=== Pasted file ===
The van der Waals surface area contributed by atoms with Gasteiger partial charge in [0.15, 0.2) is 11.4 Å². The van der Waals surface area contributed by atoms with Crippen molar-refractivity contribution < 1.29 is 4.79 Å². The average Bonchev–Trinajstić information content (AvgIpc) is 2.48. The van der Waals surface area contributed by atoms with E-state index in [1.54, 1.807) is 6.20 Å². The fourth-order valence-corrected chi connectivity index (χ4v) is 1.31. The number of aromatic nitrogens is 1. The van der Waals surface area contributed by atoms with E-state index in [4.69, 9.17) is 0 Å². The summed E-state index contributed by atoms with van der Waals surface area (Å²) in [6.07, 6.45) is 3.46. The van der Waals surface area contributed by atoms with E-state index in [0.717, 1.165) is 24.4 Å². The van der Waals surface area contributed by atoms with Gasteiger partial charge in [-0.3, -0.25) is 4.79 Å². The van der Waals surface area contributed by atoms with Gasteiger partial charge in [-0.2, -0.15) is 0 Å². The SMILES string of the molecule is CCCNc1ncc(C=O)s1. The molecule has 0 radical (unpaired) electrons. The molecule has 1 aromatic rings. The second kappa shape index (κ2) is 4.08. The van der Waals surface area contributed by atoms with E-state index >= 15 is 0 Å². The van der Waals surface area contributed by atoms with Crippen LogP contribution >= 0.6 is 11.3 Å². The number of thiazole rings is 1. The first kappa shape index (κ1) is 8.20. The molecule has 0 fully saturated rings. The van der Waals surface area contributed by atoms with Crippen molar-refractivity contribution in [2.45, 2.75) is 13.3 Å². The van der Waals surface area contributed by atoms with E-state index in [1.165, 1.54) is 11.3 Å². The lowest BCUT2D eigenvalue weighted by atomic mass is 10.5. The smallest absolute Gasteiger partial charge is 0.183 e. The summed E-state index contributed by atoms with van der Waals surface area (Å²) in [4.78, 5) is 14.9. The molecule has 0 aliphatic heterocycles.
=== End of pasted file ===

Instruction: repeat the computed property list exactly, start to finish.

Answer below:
The van der Waals surface area contributed by atoms with Gasteiger partial charge in [0.15, 0.2) is 11.4 Å². The van der Waals surface area contributed by atoms with Crippen molar-refractivity contribution < 1.29 is 4.79 Å². The average Bonchev–Trinajstić information content (AvgIpc) is 2.48. The van der Waals surface area contributed by atoms with E-state index in [1.54, 1.807) is 6.20 Å². The fourth-order valence-corrected chi connectivity index (χ4v) is 1.31. The number of aromatic nitrogens is 1. The van der Waals surface area contributed by atoms with E-state index in [4.69, 9.17) is 0 Å². The summed E-state index contributed by atoms with van der Waals surface area (Å²) in [6.07, 6.45) is 3.46. The van der Waals surface area contributed by atoms with E-state index in [0.717, 1.165) is 24.4 Å². The van der Waals surface area contributed by atoms with Gasteiger partial charge in [-0.3, -0.25) is 4.79 Å². The van der Waals surface area contributed by atoms with Gasteiger partial charge in [-0.2, -0.15) is 0 Å². The SMILES string of the molecule is CCCNc1ncc(C=O)s1. The molecule has 0 radical (unpaired) electrons. The molecule has 1 aromatic rings. The second kappa shape index (κ2) is 4.08. The van der Waals surface area contributed by atoms with E-state index >= 15 is 0 Å². The van der Waals surface area contributed by atoms with Crippen LogP contribution >= 0.6 is 11.3 Å². The number of thiazole rings is 1. The first kappa shape index (κ1) is 8.20. The molecule has 0 fully saturated rings. The van der Waals surface area contributed by atoms with Crippen molar-refractivity contribution in [2.45, 2.75) is 13.3 Å². The van der Waals surface area contributed by atoms with E-state index in [1.165, 1.54) is 11.3 Å². The lowest BCUT2D eigenvalue weighted by atomic mass is 10.5. The smallest absolute Gasteiger partial charge is 0.183 e. The summed E-state index contributed by atoms with van der Waals surface area (Å²) in [4.78, 5) is 14.9. The molecule has 0 aliphatic heterocycles.